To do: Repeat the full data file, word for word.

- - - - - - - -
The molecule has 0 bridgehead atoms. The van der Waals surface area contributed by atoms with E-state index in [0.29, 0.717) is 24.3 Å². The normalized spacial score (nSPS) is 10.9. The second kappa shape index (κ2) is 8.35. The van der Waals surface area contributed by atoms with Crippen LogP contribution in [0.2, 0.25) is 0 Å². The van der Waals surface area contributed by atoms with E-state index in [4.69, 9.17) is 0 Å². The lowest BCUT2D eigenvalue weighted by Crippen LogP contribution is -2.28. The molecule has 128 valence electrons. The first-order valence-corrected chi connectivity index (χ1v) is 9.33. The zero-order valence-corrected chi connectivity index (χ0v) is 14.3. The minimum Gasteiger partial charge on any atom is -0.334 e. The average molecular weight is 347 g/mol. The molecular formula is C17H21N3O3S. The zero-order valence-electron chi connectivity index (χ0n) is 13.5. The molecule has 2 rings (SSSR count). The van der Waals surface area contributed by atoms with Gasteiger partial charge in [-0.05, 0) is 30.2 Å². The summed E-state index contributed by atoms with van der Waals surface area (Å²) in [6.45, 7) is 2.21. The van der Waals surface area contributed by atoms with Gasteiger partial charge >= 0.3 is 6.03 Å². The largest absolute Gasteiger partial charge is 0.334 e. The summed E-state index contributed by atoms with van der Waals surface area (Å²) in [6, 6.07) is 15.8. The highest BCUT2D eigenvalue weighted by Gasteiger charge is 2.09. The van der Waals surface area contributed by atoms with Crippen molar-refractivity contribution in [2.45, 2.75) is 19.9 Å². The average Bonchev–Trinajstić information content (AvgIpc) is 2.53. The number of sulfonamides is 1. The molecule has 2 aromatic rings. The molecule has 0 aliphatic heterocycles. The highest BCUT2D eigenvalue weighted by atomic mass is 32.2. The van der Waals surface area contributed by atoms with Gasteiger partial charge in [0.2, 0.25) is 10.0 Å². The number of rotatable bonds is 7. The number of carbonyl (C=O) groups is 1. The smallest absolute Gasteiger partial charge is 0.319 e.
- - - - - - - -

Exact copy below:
The molecule has 0 bridgehead atoms. The van der Waals surface area contributed by atoms with E-state index in [0.29, 0.717) is 24.3 Å². The normalized spacial score (nSPS) is 10.9. The second kappa shape index (κ2) is 8.35. The van der Waals surface area contributed by atoms with Crippen LogP contribution in [0.2, 0.25) is 0 Å². The van der Waals surface area contributed by atoms with E-state index in [4.69, 9.17) is 0 Å². The lowest BCUT2D eigenvalue weighted by Crippen LogP contribution is -2.28. The molecule has 128 valence electrons. The first-order valence-corrected chi connectivity index (χ1v) is 9.33. The zero-order valence-corrected chi connectivity index (χ0v) is 14.3. The minimum Gasteiger partial charge on any atom is -0.334 e. The average molecular weight is 347 g/mol. The molecular formula is C17H21N3O3S. The zero-order valence-electron chi connectivity index (χ0n) is 13.5. The molecule has 2 rings (SSSR count). The van der Waals surface area contributed by atoms with Gasteiger partial charge in [-0.05, 0) is 30.2 Å². The summed E-state index contributed by atoms with van der Waals surface area (Å²) in [6.45, 7) is 2.21. The van der Waals surface area contributed by atoms with Gasteiger partial charge >= 0.3 is 6.03 Å². The largest absolute Gasteiger partial charge is 0.334 e. The summed E-state index contributed by atoms with van der Waals surface area (Å²) in [6, 6.07) is 15.8. The highest BCUT2D eigenvalue weighted by Gasteiger charge is 2.09. The van der Waals surface area contributed by atoms with Crippen molar-refractivity contribution in [2.45, 2.75) is 19.9 Å². The average Bonchev–Trinajstić information content (AvgIpc) is 2.53. The number of sulfonamides is 1. The molecule has 2 aromatic rings. The molecule has 0 aliphatic heterocycles. The highest BCUT2D eigenvalue weighted by atomic mass is 32.2. The van der Waals surface area contributed by atoms with Gasteiger partial charge in [0.2, 0.25) is 10.0 Å². The number of rotatable bonds is 7. The number of carbonyl (C=O) groups is 1. The smallest absolute Gasteiger partial charge is 0.319 e.